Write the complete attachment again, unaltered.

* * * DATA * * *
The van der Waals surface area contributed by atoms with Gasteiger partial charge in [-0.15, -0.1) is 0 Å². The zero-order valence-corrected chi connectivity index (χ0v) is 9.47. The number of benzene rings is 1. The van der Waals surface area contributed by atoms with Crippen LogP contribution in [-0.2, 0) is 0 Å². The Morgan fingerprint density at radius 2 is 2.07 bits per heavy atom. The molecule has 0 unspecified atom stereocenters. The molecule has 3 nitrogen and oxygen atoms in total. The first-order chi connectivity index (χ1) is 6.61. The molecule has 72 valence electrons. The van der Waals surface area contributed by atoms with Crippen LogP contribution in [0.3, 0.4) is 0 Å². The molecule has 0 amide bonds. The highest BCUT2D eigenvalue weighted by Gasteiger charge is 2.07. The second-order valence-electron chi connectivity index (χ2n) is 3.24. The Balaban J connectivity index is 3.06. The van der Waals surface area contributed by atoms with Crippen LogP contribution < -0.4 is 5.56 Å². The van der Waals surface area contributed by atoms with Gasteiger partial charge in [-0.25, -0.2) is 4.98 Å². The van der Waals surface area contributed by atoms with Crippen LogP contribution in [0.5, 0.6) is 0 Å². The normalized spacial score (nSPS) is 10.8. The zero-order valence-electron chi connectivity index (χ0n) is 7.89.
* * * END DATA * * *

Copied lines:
The van der Waals surface area contributed by atoms with Gasteiger partial charge in [-0.15, -0.1) is 0 Å². The zero-order valence-corrected chi connectivity index (χ0v) is 9.47. The number of benzene rings is 1. The van der Waals surface area contributed by atoms with Crippen LogP contribution in [-0.2, 0) is 0 Å². The Morgan fingerprint density at radius 2 is 2.07 bits per heavy atom. The molecule has 0 unspecified atom stereocenters. The molecule has 3 nitrogen and oxygen atoms in total. The first-order chi connectivity index (χ1) is 6.61. The molecule has 72 valence electrons. The van der Waals surface area contributed by atoms with Crippen LogP contribution in [0.3, 0.4) is 0 Å². The molecule has 0 amide bonds. The highest BCUT2D eigenvalue weighted by Gasteiger charge is 2.07. The second-order valence-electron chi connectivity index (χ2n) is 3.24. The Balaban J connectivity index is 3.06. The van der Waals surface area contributed by atoms with Crippen LogP contribution < -0.4 is 5.56 Å². The van der Waals surface area contributed by atoms with Gasteiger partial charge in [-0.25, -0.2) is 4.98 Å². The van der Waals surface area contributed by atoms with Crippen LogP contribution in [0.5, 0.6) is 0 Å². The normalized spacial score (nSPS) is 10.8. The zero-order valence-electron chi connectivity index (χ0n) is 7.89.